HVEF presents Power of 100 to School Board
The HVEF presented the Power of 100 Campaign to the School Board on January 17, 2012. Below is the article printed in the Hopewell Valley News on January 19, 2012.
The Hopewell Valley Education Foundation (HVEF), a nonprofit formed in the early 1990s that works to help the Valley’s public schools, has embarked on a fundraising program to buy iPads for use by students in the district’s six schools.
The foundation hopes the program, which seeks donations of $100 or more from at least 100 residents and businesses in the Valley, will spur corporations and other entities to contribute to purchasing more iPads.
Kevin Kuchinski and Jessica Clingman, of the HVEF, summarized the program at Tuesday night’s school board meeting. It met with a very favorable reception from board members and Superintendent Thomas Smith.
At board member Dan O’Connor’s suggestion, board President Lisa Wolff said the board should consider passing a resolution supporting the HVEF plan at its meeting next month.
”We’re trying to enhance the educational experience of our students,” said Ms. Clingman, who predicted that the iPad “is almost going to take over from computers.”
The fundraising program derives its name, The Power of 100 Campaign, from its efforts to get at least $100 from 100 individuals or businesses.
The program will get started Jan. 27, when information about the program and on how to make donations will be posted on the HVEF’s website at hvef.org/powerof100.
Donations can be made before the Jan. 27 kickoff date.
”Anyone can go to our main site (www.hvef.org) and click our donate button (in the upper right of the window) or mail a check to HVEF: The Power of 100, P.O. Box 553, Pennington, 08534,” Mr. Kuchinski said.
”Anyone who gives $100 or more will be part of The (inaugural) Power of 100, but we have four giving levels: Superintendent — $1,000 or more; Valedictorian — $500-999; National Honor Society — $250-499; and Honor Roll — $100-249.”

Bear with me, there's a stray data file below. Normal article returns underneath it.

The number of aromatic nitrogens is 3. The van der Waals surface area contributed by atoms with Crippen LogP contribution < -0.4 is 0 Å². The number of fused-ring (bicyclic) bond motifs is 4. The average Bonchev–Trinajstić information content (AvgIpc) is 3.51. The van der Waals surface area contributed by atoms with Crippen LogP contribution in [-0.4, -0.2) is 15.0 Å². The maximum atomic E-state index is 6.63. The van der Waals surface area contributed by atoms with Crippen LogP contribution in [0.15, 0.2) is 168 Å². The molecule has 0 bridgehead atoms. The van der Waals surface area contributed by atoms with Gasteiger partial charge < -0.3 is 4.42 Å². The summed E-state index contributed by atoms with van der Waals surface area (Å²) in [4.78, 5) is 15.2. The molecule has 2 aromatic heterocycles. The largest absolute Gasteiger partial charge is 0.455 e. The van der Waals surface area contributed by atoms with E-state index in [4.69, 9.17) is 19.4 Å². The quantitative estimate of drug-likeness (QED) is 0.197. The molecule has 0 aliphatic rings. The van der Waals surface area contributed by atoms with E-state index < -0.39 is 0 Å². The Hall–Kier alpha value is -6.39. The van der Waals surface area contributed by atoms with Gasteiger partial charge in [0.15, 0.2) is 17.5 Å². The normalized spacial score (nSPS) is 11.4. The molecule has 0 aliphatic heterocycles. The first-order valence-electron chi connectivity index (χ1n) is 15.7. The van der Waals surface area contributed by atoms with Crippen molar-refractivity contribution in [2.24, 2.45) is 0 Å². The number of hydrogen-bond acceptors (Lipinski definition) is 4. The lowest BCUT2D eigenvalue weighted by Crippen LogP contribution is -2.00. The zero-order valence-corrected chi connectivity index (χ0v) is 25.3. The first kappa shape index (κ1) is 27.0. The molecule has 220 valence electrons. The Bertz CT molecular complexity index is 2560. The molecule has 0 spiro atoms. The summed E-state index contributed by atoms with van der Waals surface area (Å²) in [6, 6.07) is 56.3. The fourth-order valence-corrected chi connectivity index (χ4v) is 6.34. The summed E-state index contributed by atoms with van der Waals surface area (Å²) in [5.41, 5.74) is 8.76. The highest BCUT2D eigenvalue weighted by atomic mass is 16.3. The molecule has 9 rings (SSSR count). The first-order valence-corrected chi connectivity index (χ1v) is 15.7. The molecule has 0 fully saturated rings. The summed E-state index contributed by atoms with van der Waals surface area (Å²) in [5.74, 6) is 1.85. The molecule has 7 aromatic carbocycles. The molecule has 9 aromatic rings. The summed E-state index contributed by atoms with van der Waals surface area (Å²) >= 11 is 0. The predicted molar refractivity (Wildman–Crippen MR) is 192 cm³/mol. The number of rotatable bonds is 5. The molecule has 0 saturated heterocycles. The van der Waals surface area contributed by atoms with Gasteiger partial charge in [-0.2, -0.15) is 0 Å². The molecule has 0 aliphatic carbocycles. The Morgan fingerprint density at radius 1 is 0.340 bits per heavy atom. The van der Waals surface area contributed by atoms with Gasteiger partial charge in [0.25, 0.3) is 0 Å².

The Power of 100 program is based on a successful multi-year effort of the Branchburg Education Foundation, Ms. Clingman said. “We are very excited about the inaugural The Power of 100 campaign and its focus on technology. Each year we plan on having a different focus for the campaign.”
The program will include sending letters requesting donations to many residences and businesses throughout the Valley, Mr. Kuchinski said.
Dr. Smith was enthusiastic about the effort to start bringing iPads into the schools. “It’s a user-friendly tool that’s easily updated,” he said.
The superintendent said students in schools now go back and forth between computer labs and their classrooms. Having iPads for use in the classroom “would break down the barrier” formed by having computers in one room, for use by students for a limited time, and their regular class in another room.
Dr. Smith said the district needs to “embrace bringing more technology into the curriculum.
”We should be moving kids toward making power-point presentations instead of dioramas. I think we’ve been lagging behind some other districts.”
He pointed out that the Lawrence district is giving each student a laptop and that the Monroe district is now using iPads instead of textbooks. He also pointed out that there is strong trend toward standardized testing being done online rather than on paper.
Board Vice President Leigh Peterson raised the issue of how much the iPads are actually needed, since, she said, so many children have access to many types of online gear at home.
”Yes, it’s true that a lot of kids are prepared for technology at home,” Dr. Smith replied. “But a lot of kids aren’t.”
Board member Roy Dollard sounded a cautionary note. A longtime engineer by trade, he said he understood the importance of keeping up with technological opportunities, but he stressed the importance of not letting those opportunities be a distraction or impediment to basic educational goals.
”I’m concerned about the ‘three Rs’,” Mr. Dollard said. “Students don’t read as well as they did 40 years ago. And they sure don’t write as well.”
Ms. Clingman and Mr. Kuchinski replied that they agreed with Mr. Dollard on the three Rs. They said the intent of The Power of 100 program is to help students master the basics while keeping up with technological tools they will have to use throughout life.
The 17 board members of the HVEF already have contributed $4,500 to The Power of 100 campaign.